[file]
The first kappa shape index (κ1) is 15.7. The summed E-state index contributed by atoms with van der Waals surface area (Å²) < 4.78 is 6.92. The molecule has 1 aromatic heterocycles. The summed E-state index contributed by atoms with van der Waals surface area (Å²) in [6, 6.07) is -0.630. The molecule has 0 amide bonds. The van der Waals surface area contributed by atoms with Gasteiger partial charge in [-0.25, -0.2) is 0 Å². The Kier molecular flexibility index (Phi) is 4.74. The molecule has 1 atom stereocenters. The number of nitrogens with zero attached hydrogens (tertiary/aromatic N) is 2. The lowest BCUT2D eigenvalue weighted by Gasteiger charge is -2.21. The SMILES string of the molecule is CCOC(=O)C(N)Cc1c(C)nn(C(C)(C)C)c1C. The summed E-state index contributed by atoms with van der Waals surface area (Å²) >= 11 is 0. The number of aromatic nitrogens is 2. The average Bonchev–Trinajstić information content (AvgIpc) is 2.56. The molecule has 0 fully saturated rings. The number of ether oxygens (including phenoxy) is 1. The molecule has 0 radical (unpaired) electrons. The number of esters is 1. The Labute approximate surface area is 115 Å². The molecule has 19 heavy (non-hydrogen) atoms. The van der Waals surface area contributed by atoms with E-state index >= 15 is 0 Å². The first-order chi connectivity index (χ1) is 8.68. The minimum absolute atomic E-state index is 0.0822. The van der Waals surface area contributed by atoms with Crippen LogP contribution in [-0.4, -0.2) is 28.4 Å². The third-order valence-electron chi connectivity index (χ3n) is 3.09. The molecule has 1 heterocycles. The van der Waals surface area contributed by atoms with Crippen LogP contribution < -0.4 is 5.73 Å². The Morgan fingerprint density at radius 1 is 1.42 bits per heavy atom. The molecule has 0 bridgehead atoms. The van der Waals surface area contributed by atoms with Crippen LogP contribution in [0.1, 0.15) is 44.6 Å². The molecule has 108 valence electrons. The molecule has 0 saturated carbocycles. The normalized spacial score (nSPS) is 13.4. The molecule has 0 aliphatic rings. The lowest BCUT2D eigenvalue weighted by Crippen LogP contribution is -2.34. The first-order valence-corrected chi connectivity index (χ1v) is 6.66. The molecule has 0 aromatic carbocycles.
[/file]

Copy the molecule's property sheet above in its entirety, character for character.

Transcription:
The first kappa shape index (κ1) is 15.7. The summed E-state index contributed by atoms with van der Waals surface area (Å²) < 4.78 is 6.92. The molecule has 1 aromatic heterocycles. The summed E-state index contributed by atoms with van der Waals surface area (Å²) in [6, 6.07) is -0.630. The molecule has 0 amide bonds. The van der Waals surface area contributed by atoms with Gasteiger partial charge in [-0.25, -0.2) is 0 Å². The Kier molecular flexibility index (Phi) is 4.74. The molecule has 1 atom stereocenters. The number of nitrogens with zero attached hydrogens (tertiary/aromatic N) is 2. The lowest BCUT2D eigenvalue weighted by Gasteiger charge is -2.21. The SMILES string of the molecule is CCOC(=O)C(N)Cc1c(C)nn(C(C)(C)C)c1C. The summed E-state index contributed by atoms with van der Waals surface area (Å²) >= 11 is 0. The number of aromatic nitrogens is 2. The average Bonchev–Trinajstić information content (AvgIpc) is 2.56. The molecule has 0 fully saturated rings. The number of ether oxygens (including phenoxy) is 1. The molecule has 0 radical (unpaired) electrons. The number of esters is 1. The Labute approximate surface area is 115 Å². The molecule has 19 heavy (non-hydrogen) atoms. The van der Waals surface area contributed by atoms with E-state index >= 15 is 0 Å². The first-order chi connectivity index (χ1) is 8.68. The minimum absolute atomic E-state index is 0.0822. The van der Waals surface area contributed by atoms with Crippen LogP contribution in [-0.4, -0.2) is 28.4 Å². The third-order valence-electron chi connectivity index (χ3n) is 3.09. The molecule has 1 heterocycles. The van der Waals surface area contributed by atoms with Crippen LogP contribution < -0.4 is 5.73 Å². The Morgan fingerprint density at radius 1 is 1.42 bits per heavy atom. The molecule has 0 bridgehead atoms. The van der Waals surface area contributed by atoms with Crippen LogP contribution in [0.1, 0.15) is 44.6 Å². The molecule has 108 valence electrons. The molecule has 0 saturated carbocycles. The normalized spacial score (nSPS) is 13.4. The molecule has 0 aliphatic rings. The lowest BCUT2D eigenvalue weighted by Crippen LogP contribution is -2.34. The first-order valence-corrected chi connectivity index (χ1v) is 6.66. The molecule has 0 aromatic carbocycles.